We’ve tested some cool stuff in our time here at Pentest, oil rigs, face recognition systems, banking systems, health applications, the list goes on... But we’ve never tested anything in space. That may be our final frontier.
So, when we heard about the Hack-A-Sat Capture the Flag (CTF) challenge run by The United States Air Force, in conjunction with the Defense Digital Service, we knew we had to get involved in.
Space systems aren’t something we have experience in, and we had no expectations going into the competition. Using it more as a learning opportunity rather than having any hopes of getting near the top of the leaderboard. But we were up for a challenge, and what a challenge it proved to be.
For those who don’t know the format of the competition, this qualifying stage consisted of a set challenges in a number of different categories, with the top 10 teams being invited back later in the year to hack a representative ground-based and on-orbit satellite system.
Beginning at 1am on the 23rd May, and lasting for 2 days, the CTF started with a small selection of ‘easy’ challenges, points were awarded when solved and the quickest teams had the advantage of being able to choose which categories they wanted to open up further.
These categories included:
- Astronomy, Astrophysics, Astrometry, Astrodynamics (AAAA)
- Satellite Bus
- Ground Segment
- Communication Systems
- Payload Modules
- Space and Things
The easy challenges were fine, and we solved them shortly after the quickest team. However, this team decided to open the AAAA category. Eek!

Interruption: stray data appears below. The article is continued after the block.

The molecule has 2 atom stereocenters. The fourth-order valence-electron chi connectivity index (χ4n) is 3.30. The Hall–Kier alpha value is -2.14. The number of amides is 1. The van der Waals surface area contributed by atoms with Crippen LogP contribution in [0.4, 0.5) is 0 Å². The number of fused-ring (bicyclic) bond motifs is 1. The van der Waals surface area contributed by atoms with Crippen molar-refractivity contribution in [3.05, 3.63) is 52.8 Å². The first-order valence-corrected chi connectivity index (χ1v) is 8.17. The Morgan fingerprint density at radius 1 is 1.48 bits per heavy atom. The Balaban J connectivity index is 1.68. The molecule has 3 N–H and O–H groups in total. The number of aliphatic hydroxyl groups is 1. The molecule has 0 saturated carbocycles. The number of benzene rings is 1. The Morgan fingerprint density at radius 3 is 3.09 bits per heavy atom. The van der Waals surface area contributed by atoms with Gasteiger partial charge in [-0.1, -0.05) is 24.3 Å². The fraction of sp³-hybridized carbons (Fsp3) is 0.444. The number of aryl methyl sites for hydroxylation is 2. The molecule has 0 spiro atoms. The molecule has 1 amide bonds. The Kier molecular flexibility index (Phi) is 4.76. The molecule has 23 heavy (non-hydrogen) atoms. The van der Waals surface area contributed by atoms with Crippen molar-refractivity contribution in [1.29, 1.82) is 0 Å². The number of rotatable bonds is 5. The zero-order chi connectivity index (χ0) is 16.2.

This was not within our comfort zone and quite a few hours passed before any teams started to solve the problems. When they did, they then decided to open more challenges within the AAAA category – the monsters! That meant it was quite a few hours before more ‘familiar’, and we use that term loosely, technical stuff started to open.
In the end, we finished 127th out of 1278 teams, solving several challenges, including two within the AAAA category, which is amazing! We really are Space Nerds now.
We were also very close to completing several challenges which, if we had, would have catapulted us into the top 20. We’ve subsequently solved a few of these but we suspect we will be kicking ourselves when we see the solutions to the others.
Considering the size of our team, the nature of the challenges and the people we were competing against, we can be extremely proud of our efforts and we’re looking forward to the next one.
To infinity and beyond